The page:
I don't particularly care about data alignment in memory. I don't write a lot of C these days. (Two small programs tonight would belie that, except that my device driver writing roommate helped me with one, not coincidentally to discover the actual memory layout of a struct.)
Of course, writing the SDL bindings for Parrot (and, yes, Parrot exists and, yes, you can write actual programs in it: witness examples/parrot/anim_parrot_logo.imc which runs at 680+ fps on my laptop) means I ought to care about the SDL data structures.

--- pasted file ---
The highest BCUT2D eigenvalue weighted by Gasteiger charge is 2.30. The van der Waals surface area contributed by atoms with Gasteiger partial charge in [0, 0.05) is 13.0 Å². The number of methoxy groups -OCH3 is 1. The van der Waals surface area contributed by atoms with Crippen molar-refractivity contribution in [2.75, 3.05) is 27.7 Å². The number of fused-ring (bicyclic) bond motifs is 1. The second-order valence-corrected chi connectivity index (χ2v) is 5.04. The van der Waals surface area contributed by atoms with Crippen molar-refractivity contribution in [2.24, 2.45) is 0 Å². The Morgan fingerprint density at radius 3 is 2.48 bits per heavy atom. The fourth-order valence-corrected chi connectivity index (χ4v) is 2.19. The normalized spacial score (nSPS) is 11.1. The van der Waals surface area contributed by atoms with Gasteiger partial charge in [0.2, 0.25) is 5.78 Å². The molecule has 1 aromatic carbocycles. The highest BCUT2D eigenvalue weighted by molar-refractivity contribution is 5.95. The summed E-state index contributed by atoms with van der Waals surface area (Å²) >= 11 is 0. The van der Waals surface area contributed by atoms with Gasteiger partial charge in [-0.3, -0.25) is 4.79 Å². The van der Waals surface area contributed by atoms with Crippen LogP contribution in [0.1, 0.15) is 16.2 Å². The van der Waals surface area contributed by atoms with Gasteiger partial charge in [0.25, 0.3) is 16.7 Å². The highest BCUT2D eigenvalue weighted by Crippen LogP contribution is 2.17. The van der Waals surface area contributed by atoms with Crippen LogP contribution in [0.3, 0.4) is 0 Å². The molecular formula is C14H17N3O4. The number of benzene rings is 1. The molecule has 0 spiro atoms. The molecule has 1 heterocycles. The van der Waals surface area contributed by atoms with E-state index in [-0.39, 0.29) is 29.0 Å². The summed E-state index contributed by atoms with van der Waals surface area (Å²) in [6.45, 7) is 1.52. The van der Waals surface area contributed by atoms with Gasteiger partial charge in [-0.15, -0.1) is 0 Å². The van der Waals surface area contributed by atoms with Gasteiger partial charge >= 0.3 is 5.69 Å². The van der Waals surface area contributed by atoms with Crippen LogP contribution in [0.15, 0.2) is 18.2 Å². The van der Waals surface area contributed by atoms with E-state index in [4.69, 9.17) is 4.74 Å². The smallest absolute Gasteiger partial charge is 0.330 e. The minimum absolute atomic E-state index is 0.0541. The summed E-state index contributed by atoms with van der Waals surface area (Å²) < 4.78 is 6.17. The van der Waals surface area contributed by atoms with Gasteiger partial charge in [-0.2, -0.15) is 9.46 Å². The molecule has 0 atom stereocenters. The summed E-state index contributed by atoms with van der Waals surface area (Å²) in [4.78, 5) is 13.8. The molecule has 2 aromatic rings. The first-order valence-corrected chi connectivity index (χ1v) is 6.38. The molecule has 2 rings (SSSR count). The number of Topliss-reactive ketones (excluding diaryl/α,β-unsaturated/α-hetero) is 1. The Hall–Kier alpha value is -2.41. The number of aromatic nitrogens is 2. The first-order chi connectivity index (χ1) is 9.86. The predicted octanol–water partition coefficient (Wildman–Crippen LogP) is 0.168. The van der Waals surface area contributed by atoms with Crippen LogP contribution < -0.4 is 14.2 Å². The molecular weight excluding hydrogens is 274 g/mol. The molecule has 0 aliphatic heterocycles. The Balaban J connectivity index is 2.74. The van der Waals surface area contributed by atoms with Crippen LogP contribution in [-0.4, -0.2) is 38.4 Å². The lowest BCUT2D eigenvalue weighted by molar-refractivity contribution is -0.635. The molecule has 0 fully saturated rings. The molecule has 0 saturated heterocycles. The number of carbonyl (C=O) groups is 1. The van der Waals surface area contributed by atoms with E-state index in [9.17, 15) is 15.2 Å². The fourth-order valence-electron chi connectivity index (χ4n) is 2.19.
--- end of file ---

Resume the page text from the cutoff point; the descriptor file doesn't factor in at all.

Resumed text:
It turns out that XS (the Perl 5 way of accessing C libraries) has an advantage over NCI (the Parrot way of accessing C libraries). XS can manipulate C data structures directly, while NCI needs to wrap them in appropriate Parroty access glue. Of course, since I'm writing PIR (a nice wrapper around Parrot assembly), everything's a little verbose, but trying to give named access to struct members can take a lot of work. (That doesn't mean that SDL_Event isn't icky, though.)
Add to that alignment issues of structs, and things can get rather complicated pretty quickly.
Fortunately, I persevered, at least in the limited case. There's very little standing in the way of writing an actual (though simple) game with Parrot now. Give me another couple of weeks.